Not everything is entirely new in this story. Many of the chapters’ topics have already been studied in detail by French and Anglophone scholars from various disciplines in recent years, as the author freely concedes when discussing their arguments1. Thus, it is the integrative perspective rather than the single empirical results that make this work original. While the personal and thematic connections between the different simultaneous phenomena are striking, Sahlins’ insistence on the deep transformations in the attitudes towards animals in a single year – or a couple of years – seems less convincing to me. Is it only »ironic« (p. 360) that the same king who should have orchestrated the sudden turn from »Renaissance humanimalism« towards Classical naturalism still commissioned a highly anthropomorphising portrait series of his beloved companion dogs in the early 1700s? Moreover, if one really aims at re-constructing French royal absolutism through the lens of animals, one should tell the reader much more about the king’s horses and about all the animals and people that were involved in and affected by royal hunts and hunting legislation than Sahlins does2.

These criticisms notwithstanding, it is a true pleasure to read this book – and not only because of its rich illustrations beginning with a portrait series of important »human« and »non-human animals« of 1668 and ending with a selection of some beautiful colour-plates. Taking into account a variety of sources that have too often been studied in isolation from each other, the study offers a complex, multi-perspective, and extremely vivid picture of the debates about the animal theme in and around Paris in the 1660s. It would be highly desirable to have more studies like this on other places and periods in order to gain a more nuanced view of what Thomas Keith – in his »Man and the Natural World« published in 1983 – famously called the »changing attitudes« of humans towards animals during the early modern period. Whether or not one accepts Sahlins’ argument about the nexus between 1668, animals, and the rise of a new concept of royal absolutism – this book really is thought-provoking in the best sense of the word.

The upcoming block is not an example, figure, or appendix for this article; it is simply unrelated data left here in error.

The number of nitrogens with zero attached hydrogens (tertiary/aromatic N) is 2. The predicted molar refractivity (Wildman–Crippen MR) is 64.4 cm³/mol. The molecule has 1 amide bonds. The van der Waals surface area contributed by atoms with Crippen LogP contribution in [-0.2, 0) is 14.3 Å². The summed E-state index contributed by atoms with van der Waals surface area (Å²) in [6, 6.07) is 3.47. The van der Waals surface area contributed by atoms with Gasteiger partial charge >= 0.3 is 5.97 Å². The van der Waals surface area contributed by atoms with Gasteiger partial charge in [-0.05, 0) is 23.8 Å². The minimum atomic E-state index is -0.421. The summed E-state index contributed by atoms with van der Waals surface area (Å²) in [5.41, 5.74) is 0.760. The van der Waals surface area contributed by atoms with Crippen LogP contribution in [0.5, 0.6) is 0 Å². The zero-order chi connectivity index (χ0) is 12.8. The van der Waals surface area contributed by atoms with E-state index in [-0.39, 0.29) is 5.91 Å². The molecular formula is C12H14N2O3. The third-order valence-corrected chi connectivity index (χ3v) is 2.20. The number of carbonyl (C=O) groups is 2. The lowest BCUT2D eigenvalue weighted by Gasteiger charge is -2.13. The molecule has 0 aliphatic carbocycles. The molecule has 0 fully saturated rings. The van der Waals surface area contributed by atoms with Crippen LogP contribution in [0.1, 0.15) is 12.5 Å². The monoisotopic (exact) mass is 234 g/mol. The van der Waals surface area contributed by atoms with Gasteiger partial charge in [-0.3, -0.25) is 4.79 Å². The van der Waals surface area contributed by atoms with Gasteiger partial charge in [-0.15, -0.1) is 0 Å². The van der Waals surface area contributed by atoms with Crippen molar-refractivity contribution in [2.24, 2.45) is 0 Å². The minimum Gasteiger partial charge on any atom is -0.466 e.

1 However, some important studies have escaped the author’s attention: for the animals at Versailles and their connection to royal rule in theory and practice, see also Grégory Quenet, Versailles, une histoire naturelle Paris 2015; and Joan Pieragnoli, La cour de France et ses animaux, Paris 2016.
2 While the author states that a modern study of the royal hunt in France is »much needed« (p. 49), he seems to ignore the standard work written by Philippe Salvadori, La chasse sous l’Ancien Regime, Paris 1996. The various studies of Daniel Roche, Daniel Reytier, and others on early modern French horse culture also do not appear in the bibliography, even though some of their findings might have supported Sahlins’ argument: for instance, 1668 was also an important year in the creation of the Royal Studs (see Jacques Mulliez, Les chevaux du royaume, Paris 2004, p. 102–104; not to confuse with the Royal Stables as in the present book on p. 399).

Zitationsempfehlung/Pour citer cet article:

Nadir Weber, Rezension von/compte rendu de: Peter Sahlins, 1668. The Year of the Animal in France, New York (The MIT Press) 2017, 491 p., 56 b/w and col. ill., ISBN 978-1-93540899-4, USD 34,95., in: Francia-Recensio 2018/3, Frühe Neuzeit – Revolution – Empire (1500–1815), DOI: